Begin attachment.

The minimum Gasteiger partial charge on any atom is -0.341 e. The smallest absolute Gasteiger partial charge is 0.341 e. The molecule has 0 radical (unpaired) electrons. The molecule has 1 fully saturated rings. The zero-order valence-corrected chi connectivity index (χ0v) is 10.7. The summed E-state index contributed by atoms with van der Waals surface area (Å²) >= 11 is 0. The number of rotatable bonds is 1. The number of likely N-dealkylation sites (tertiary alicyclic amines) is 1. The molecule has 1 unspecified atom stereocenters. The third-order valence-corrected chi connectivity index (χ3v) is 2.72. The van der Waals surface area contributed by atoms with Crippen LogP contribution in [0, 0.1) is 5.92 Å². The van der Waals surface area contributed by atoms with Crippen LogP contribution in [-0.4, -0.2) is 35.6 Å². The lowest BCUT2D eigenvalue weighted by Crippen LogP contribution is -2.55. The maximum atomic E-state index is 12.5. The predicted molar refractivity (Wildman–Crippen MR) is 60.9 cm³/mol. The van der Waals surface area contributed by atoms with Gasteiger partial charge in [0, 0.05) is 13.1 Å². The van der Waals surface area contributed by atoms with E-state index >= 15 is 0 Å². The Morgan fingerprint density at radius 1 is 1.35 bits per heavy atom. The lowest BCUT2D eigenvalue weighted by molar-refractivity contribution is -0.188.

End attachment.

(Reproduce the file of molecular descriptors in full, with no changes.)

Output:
The minimum Gasteiger partial charge on any atom is -0.341 e. The smallest absolute Gasteiger partial charge is 0.341 e. The molecule has 0 radical (unpaired) electrons. The molecule has 1 fully saturated rings. The zero-order valence-corrected chi connectivity index (χ0v) is 10.7. The summed E-state index contributed by atoms with van der Waals surface area (Å²) >= 11 is 0. The number of rotatable bonds is 1. The number of likely N-dealkylation sites (tertiary alicyclic amines) is 1. The molecule has 1 unspecified atom stereocenters. The third-order valence-corrected chi connectivity index (χ3v) is 2.72. The van der Waals surface area contributed by atoms with Crippen LogP contribution in [0, 0.1) is 5.92 Å². The van der Waals surface area contributed by atoms with Crippen LogP contribution in [-0.4, -0.2) is 35.6 Å². The lowest BCUT2D eigenvalue weighted by Crippen LogP contribution is -2.55. The maximum atomic E-state index is 12.5. The predicted molar refractivity (Wildman–Crippen MR) is 60.9 cm³/mol. The van der Waals surface area contributed by atoms with Gasteiger partial charge in [0, 0.05) is 13.1 Å². The van der Waals surface area contributed by atoms with E-state index >= 15 is 0 Å². The Morgan fingerprint density at radius 1 is 1.35 bits per heavy atom. The lowest BCUT2D eigenvalue weighted by molar-refractivity contribution is -0.188.